Hello, fellow nerds!
Welcome to the VERY FIRST post in a 12-part series about the Hunchback of Notre Dame soundtrack!
And today’s post is about the VERY FIRST sounds we hear in this movie.
No, contrary to the track-list on the commercial CD, the first thing we hear is not, in fact, “The Bells of Notre Dame.”
Rather, it’s “Olim” – a monodic chant sung by a group of off-screen monks.... and in the history of Disney music, it's absolutely revolutionary.
You know how lots of Disney movies start with that iconic, animated castle, to the tune of “If You Wish Upon a Star?” Just as the castle is Disney’s visual logo, so, too, is “If You Wish Upon a Star” Disney’s audio logo. (Fun fact: this audio logo was orchestrated by Dave Metzger, who later orchestrated all of Frozen, Frozen 2, and Moana.)
And until Hunchback (1996) and Pocahontas (1995) came along and changed things up, it was only after this audio-visual logo finished its course that a Disney film’s soundtrack would begin.
But then, something changed.
In 1995, Disney released Pocahontas. Instead of "If You Wish Upon a Star," the castle logo was accompanied by drum beats, leading directly into the score's opening song:
Ditto in 1996, when Disney released Hunchback of Notre Dame. But this time, they went a step further. "Olim" begins before the castle logo even shows up, with simply a black background. By the time the visual logo enters, we're already halfway through "Olim." And "Olim," in turn, runs straight into "The Bells of Notre Dame."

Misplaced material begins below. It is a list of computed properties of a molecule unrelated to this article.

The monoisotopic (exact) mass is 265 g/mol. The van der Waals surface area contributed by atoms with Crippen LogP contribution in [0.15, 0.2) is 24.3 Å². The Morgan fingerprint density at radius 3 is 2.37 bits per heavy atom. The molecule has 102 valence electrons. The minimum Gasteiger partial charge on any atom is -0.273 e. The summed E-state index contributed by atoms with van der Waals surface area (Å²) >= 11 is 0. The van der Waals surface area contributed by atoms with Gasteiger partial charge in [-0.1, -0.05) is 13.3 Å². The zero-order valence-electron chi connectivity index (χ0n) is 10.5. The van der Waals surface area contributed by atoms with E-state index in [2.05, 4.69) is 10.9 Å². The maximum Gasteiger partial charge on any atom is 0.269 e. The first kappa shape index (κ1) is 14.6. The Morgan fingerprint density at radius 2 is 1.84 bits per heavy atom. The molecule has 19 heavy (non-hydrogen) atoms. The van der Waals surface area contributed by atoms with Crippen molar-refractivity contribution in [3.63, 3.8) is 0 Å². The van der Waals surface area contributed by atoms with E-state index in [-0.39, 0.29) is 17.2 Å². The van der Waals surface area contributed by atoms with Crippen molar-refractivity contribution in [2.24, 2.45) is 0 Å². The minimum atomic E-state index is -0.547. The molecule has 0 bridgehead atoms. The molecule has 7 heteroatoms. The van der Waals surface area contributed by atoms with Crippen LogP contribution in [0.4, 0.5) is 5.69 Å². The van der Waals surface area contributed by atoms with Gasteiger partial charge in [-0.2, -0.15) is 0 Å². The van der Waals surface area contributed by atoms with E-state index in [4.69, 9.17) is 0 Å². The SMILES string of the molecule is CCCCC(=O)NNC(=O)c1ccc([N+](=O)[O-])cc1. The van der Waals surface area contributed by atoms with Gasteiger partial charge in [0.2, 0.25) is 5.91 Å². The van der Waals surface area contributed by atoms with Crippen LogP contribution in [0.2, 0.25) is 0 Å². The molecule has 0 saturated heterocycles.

Why is this so revolutionary? By the mid-1990s, audiences were so used to hearing the logo as separate from the film, that blending the logo with the film's soundtrack – or even preceding the logo with the film's soundtrack, as in the case of Hunchback – must have come as a big surprise. But it's more than just surprising. It immediately steeps us in the world of the film, destroying the Hollywood artifice of "here's the production company that brings you this show, and now that you've acknowledged us, here's the show." It's such a powerful technique that Disney continued to use it in many of its later movies. (The Incredibles and Frozen come immediately to mind, for instance.)
I hope you enjoyed this blog post - the first in a 12-part series about the Hunchback of Notre Dame soundtrack! The remaining parts will be posted weekly over the next few months. If you'd like to support this blog, I invite you to to do so with a one-time or monthly donation at Ko-Fi.com/DisneyMusicTheory. Thanks so much!
Samantha Zerin has a PhD in historical musicology from New York University, and has taught music theory at NYU, Brown University, and the Borough of Manhattan Community College. She is also a composer and poet, and teaches private students. To learn more about Dr. Zerin and her work, you can visit her main website, www.CreativeShuli.com